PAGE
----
BRENTWOOD -- Brentwood is the latest in a string of East County cities to place restrictions on computer gaming and Internet access establishments, following the lead of Antioch, Pittsburg and Oakley.

Antioch, Pittsburg and Oakley have all placed moratoriums on Internet cafes, where patrons purchase online time at computer terminals and often play sweepstakes games for a chance to win cash prizes. The legality of these operations has been fiercely debated and some cities have tried to ban them as illegal gambling operations nationwide, according to Brentwood City Attorney Martin Lysons.

City officials in Brentwood did not see the need for a moratorium at this time because there are no applications to bring an Internet cafe there. Instead, the Brentwood City Council approved an ordinance Tuesday night to place certain regulations on these controversial businesses that have been known to bring increased police calls to the nearby areas.

In East County there are only two Internet cafes, both in Antioch.

"It is a pre-emptive strike to avoid consequences in the future," said Brentwood Mayor Bob Taylor after the vote.

Brentwood's new ordinance requires a license, background checks on employees, a permit application process managed by the police chief, limited hours of operation, video monitoring, an alarm system, proper lighting and prohibitions regarding minors, illegal gambling and adult-oriented businesses within these commercial establishments.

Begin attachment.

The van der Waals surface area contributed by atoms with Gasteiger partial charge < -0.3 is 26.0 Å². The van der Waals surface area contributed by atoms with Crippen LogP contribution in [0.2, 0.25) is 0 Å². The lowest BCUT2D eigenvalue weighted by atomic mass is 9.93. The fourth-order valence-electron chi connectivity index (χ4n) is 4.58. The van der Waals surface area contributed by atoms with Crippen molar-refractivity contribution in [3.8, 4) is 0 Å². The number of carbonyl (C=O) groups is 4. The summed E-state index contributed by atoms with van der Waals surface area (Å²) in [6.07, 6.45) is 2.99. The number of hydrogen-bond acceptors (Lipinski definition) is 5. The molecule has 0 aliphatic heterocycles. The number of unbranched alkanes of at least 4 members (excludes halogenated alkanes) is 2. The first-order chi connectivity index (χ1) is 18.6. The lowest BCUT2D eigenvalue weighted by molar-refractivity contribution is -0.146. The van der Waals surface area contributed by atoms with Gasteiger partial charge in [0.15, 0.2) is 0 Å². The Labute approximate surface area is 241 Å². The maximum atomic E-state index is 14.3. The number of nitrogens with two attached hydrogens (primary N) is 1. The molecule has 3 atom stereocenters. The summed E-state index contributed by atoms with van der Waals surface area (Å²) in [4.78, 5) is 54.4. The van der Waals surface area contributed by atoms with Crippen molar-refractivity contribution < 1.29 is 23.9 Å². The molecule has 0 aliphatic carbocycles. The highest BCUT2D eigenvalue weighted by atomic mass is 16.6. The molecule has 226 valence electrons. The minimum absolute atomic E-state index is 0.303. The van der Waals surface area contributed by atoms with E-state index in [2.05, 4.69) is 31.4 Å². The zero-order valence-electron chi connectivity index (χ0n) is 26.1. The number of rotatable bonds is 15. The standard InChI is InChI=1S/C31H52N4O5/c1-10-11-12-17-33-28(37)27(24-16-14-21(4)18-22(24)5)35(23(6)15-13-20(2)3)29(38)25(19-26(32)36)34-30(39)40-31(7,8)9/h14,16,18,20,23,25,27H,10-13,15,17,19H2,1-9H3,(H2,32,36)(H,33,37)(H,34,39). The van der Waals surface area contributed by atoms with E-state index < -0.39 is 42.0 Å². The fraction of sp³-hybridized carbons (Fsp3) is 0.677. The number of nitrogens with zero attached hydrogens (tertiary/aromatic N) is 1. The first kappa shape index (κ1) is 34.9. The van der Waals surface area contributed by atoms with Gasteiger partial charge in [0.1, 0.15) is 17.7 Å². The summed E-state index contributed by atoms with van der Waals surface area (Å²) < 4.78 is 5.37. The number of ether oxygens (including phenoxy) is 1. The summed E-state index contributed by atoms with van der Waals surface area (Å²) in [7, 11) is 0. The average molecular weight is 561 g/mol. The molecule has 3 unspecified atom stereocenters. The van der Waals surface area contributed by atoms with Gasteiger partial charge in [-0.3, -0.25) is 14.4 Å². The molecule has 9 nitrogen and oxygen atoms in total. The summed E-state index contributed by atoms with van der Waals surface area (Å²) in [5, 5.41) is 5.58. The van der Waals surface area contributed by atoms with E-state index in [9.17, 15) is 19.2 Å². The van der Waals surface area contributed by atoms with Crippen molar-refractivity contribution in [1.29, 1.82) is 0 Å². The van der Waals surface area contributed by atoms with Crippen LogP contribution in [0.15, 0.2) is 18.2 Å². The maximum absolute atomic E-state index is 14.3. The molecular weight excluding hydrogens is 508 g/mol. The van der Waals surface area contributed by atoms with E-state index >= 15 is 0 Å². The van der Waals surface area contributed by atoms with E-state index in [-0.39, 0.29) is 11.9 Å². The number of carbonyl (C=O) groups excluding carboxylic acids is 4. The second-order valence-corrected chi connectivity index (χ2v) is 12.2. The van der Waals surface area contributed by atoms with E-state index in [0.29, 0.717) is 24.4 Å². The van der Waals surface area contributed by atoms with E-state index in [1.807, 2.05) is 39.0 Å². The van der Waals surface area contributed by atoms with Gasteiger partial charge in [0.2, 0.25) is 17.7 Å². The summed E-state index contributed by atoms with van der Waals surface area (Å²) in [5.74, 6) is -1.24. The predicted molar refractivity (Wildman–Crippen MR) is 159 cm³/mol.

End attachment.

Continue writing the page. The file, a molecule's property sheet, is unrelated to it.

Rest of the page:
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Cyber cafe users and owners argue that the sweepstakes games made popular at these sites are considered promotional sweepstakes and legal in California, according to Lysons. Owners also often say that by selling Internet access, they are promoting speech and communication, which are protected by the First Amendment.

Councilman Erick Stonebarger said that Brentwood didn't have a process in place for this type of business, so the ordinance will provide these needed restrictions without the additional action of a moratorium.

"I would have liked to see stronger restrictions in place, but you start to butt up against the gray area of the First Amendment," he said. "We feel comfortable that we have the tools to handle it now."

Reach staff writer Paula King at 925-779-7174 or pking@bayareanewsgroup.com.